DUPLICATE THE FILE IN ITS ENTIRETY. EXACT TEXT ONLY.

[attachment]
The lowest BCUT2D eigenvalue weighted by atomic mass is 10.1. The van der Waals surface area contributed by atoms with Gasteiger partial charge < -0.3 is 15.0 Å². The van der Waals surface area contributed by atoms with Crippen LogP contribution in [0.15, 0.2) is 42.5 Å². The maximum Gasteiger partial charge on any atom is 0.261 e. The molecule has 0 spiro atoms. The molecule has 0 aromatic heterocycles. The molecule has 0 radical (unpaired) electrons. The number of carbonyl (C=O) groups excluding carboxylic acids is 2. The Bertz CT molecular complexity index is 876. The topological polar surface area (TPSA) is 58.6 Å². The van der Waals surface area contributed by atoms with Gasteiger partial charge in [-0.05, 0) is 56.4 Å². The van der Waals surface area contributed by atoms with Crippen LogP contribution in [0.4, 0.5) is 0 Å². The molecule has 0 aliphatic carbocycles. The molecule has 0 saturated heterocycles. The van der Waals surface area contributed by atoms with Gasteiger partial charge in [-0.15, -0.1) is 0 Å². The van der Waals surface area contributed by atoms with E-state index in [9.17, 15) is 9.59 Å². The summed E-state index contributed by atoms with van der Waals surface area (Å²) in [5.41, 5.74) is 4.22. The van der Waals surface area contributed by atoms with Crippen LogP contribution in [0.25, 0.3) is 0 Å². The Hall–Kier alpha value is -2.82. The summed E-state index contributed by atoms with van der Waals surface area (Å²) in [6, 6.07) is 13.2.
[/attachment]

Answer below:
The lowest BCUT2D eigenvalue weighted by atomic mass is 10.1. The van der Waals surface area contributed by atoms with Gasteiger partial charge < -0.3 is 15.0 Å². The van der Waals surface area contributed by atoms with Crippen LogP contribution in [0.15, 0.2) is 42.5 Å². The maximum Gasteiger partial charge on any atom is 0.261 e. The molecule has 0 spiro atoms. The molecule has 0 aromatic heterocycles. The molecule has 0 radical (unpaired) electrons. The number of carbonyl (C=O) groups excluding carboxylic acids is 2. The Bertz CT molecular complexity index is 876. The topological polar surface area (TPSA) is 58.6 Å². The van der Waals surface area contributed by atoms with Gasteiger partial charge in [-0.05, 0) is 56.4 Å². The van der Waals surface area contributed by atoms with Crippen LogP contribution in [0.4, 0.5) is 0 Å². The molecule has 0 aliphatic carbocycles. The molecule has 0 saturated heterocycles. The van der Waals surface area contributed by atoms with Gasteiger partial charge in [-0.15, -0.1) is 0 Å². The van der Waals surface area contributed by atoms with E-state index in [9.17, 15) is 9.59 Å². The summed E-state index contributed by atoms with van der Waals surface area (Å²) in [5.41, 5.74) is 4.22. The van der Waals surface area contributed by atoms with Crippen LogP contribution in [0.25, 0.3) is 0 Å². The Hall–Kier alpha value is -2.82. The summed E-state index contributed by atoms with van der Waals surface area (Å²) in [6, 6.07) is 13.2.